OPINION: Standards can't make separate equal
Yesterday an advocate of high academic standards and school accountability was sworn in as New York
Yet, as Steiner takes office my colleagues and I are releasing a study of five
We observed many of the well-measured "harms of segregation" - especially the inability of poor, mostly black and Hispanic school districts to hire and retain the most qualified educators.
But we also learned that when state standards and tests interact with the inequality of schools and communities, the great equalizing effect supposedly exerted via the accountability system - teaching all students to high standards - simply never occurs. Educators, parents and students alike confirmed that despite the standards, state exams and a statewide definition of "proficiency," there is very little consistency across these five districts in the quality of education students are receiving.
In the poor school district the standards and tests are the ceiling for student achievement - the illusive goal schools strive toward but cannot reach despite boring lessons designed to drill the students on the basic concepts. In the affluent district, meanwhile, the state tests and standards are the floor, taken for granted as students, parents and counselors stress out about advanced placement classes and Ivy League college applications.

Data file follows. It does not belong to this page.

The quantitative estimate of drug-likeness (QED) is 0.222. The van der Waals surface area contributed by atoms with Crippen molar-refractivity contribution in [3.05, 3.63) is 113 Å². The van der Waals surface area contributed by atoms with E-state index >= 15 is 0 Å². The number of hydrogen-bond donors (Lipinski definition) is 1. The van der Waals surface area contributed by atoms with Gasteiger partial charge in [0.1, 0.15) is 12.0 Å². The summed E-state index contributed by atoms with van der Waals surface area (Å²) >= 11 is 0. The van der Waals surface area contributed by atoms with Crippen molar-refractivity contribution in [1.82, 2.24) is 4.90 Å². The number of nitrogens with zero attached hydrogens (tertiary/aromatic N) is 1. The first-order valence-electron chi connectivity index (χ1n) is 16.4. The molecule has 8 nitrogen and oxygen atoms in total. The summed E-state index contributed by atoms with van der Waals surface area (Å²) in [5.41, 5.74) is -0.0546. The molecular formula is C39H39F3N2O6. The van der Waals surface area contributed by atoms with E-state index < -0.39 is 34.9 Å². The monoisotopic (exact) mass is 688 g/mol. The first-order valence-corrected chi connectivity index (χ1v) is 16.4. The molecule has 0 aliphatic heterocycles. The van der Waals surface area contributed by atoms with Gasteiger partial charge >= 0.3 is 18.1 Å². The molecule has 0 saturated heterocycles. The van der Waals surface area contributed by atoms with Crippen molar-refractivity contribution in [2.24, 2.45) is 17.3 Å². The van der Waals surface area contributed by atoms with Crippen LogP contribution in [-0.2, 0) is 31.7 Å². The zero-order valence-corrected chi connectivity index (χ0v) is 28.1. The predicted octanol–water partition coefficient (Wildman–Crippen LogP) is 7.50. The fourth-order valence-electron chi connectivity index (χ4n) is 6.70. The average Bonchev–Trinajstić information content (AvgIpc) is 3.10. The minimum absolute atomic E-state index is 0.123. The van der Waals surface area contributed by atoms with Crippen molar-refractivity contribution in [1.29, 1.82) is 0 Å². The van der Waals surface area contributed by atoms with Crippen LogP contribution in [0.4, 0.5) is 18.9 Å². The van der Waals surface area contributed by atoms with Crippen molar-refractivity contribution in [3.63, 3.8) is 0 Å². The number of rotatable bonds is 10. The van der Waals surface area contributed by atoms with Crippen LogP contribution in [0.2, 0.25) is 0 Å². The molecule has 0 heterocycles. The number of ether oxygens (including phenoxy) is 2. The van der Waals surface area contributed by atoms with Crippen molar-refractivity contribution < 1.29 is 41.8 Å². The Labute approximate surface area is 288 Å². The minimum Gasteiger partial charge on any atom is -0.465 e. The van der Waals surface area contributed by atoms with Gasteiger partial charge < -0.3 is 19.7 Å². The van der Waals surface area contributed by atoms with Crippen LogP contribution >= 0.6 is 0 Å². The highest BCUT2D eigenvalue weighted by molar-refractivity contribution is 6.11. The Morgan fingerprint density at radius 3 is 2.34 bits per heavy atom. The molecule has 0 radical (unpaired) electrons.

These discrepancies have less to do with state mandates than they do with local inequalities that manifest themselves in disparate educational support systems, at school and at home, available to students, as well as critical differences in educators' expectations of their students, the students' sense of their academic identity, and the communities' understanding of their educational rights. Each of these is, in turn, related to the districts' concentration of racial minorities and affluence.
Our up-close look at inequality on
The good news is that others in the policy world are acknowledging the need for change. In a speech last week, U.S. Secretary of Education Arne Duncan cited Martin Luther King Jr.'s frustration with the lack of racial integration in public schools by 1963, nine years after the Supreme Court's Brown decision, when most minorities were still isolated in their own classrooms. According to
Still, no one,
But there are countless ways to tweak existing school choice policies, including charter school laws, to provide greater support for educators and communities that want racially diverse schools. Other recommendations include inter-district transfer programs and magnet schools that allow students to cross boundaries.
Still another, more politically contentious, option is to consolidate some of
Amy Stuart Wells is a professor of sociology and education and the director of the Center for Understanding Race and Education (CURE) at Teachers College, Columbia University.
Published Friday, Oct. 2, 2009